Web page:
I watched Game 7 of the NBA Finals with Kurt Vonnegut.
Actually, I watched it with my four kids, Maverick, Travis, Cassidy and Jessica, my wife BettyJane, and our two dogs, Bandit, and HOV.
Vonnegut just whispered into my ear, from time to time, from afar.
The chance of the six of us being in sync for two hours is as remote as an NBA team being down 3 games to 1 and coming back to win a championship.
I don’t know how it actually occurred, to sit down together to watch the game, as it most certainly was not planned.
The six of us eating, drinking and talking amongst each other as if there was no other place anyone of us wanted to be.
Somewhere during the first half, my wife and I caught eyes and we both realized just how special this moment was.
It was then when I first realized Vonnegut’s presence,
“If this isn’t nice, what is?
As human beings, we so rarely notice when we are happy,” he whispered in my ear.
I couldn’t agree more.
I savored the moment.
As a bandwagon fan rooting for the Golden State Warriors I was extremely displeased when the NBA suspended Draymond Green for game 5 of the finals.
The conspiracy theorists shouted the NBA wanted the series to go longer, to force a Game 7 which would generate millions of dollars.
At first, I too was crying foul.
But not tonight.
Tonight, as I just look around and see my family all in one place, I would like to thank the NBA forcing a game 7, whatever their selfish motivation might have been.
For without a Game 7, I’m 100% positive we each would have been involved separately with something of less importance.
But thanks to Kiki Vandeweghe and the NBA, there is a Game 7.
And Game 7’s are special.
People stop their lives for them.
People gather together to see the magic.
Because fates are determined.
Game 7’s are the one time where you are guaranteed to see one competitor go to Disneyland, while simultaneously seeing another falling uncontrollably down the mountain, like the skier on the Wide World of Sports promotion.
There is so much at stake.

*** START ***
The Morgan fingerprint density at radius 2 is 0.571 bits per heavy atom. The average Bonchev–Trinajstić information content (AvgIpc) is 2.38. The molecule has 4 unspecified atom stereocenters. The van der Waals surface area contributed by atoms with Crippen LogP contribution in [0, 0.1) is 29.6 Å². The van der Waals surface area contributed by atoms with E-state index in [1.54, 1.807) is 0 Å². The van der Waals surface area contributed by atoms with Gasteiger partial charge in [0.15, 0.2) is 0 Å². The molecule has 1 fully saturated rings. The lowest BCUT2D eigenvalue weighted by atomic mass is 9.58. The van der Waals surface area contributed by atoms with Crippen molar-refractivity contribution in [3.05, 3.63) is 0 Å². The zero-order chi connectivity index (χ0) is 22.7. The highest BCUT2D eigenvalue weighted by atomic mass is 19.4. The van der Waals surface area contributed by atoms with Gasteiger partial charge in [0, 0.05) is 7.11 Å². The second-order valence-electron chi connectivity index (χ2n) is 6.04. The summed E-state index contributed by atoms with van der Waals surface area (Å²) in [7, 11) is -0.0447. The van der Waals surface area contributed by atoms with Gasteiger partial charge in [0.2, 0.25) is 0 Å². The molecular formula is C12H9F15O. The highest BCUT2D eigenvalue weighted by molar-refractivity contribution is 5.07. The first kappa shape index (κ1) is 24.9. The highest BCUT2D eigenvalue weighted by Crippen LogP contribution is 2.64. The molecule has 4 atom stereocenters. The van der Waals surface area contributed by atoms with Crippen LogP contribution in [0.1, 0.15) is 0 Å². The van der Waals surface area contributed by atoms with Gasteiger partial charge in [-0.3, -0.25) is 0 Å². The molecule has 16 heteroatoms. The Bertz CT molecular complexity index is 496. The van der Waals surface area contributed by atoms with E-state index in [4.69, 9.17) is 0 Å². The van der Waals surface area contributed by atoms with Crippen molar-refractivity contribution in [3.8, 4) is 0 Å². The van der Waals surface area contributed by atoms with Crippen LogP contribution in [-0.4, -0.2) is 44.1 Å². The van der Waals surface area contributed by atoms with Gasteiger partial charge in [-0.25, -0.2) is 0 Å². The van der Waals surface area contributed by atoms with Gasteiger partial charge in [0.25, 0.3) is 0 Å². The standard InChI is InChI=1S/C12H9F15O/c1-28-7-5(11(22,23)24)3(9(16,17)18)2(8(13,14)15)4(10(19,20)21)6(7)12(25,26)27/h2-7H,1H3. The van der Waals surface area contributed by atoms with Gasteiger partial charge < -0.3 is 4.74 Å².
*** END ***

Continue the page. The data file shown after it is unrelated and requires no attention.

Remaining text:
In sport, there is no bigger spot than a Game 7.
By definition game 7’s cannot happen every day.
They happen when two sides have won the same amount as they have lost.
Game 7’s are a teams culmination of great wins and devastating defeats.
In life, the most important team you will ever play for is your family. And you need to live every day like it is a Game 7.
However long the season has been or however beaten, battered and injured you are, none of that matters when another day arrives. The only thing that matters is the need to put forth your best effort. To execute in a big spot.
Sometimes a family, like a team wins with a team effort.
Sometimes a family like a team needs for someone to carry their teammates on their back and carry them.
Sometimes in the game, like in life, there is no set play when you are diving for a loose ball – you just use your sheer will and tenacity to get it.
Sometimes life is designed so you could be the one to do something that has never been done before, to come back from being down 3 games to 1.
“Tens of millions of people are viewing this game worldwide,” the announcer says.
It is then Vonnegut says to me,
“Although some people in life are celebrities on a national stage, other people’s destiny is not to be famous, which is actually more admirable and of much more importance. People’s destinies are to serve the place where they find themselves needed and feel most fulfilled, no matter how small or obscure it may seem to the rest of the world.
I am certain you are highly valued and badly needed right where you are, here with your family.
Your destiny is to build, strengthen and hold your family together.
Please love that destiny.
For families are all that is important in the world.
The rest is Hoopla.”
When I look back at Game 7 many years from now it will not be the Kyrie Irving’s go-ahead 3 point shot with under 10 seconds to go that I will remember, or LeBron James hitting a free throw with an injured wrist to seal Cleveland’s first Professional Sports championship in over 60 years, but rather it will be Kurt Vonnegut’s message to learn to acknowledge and appreciate the small sweet moments of everyday life – as he would say,
The rest is Hoopla.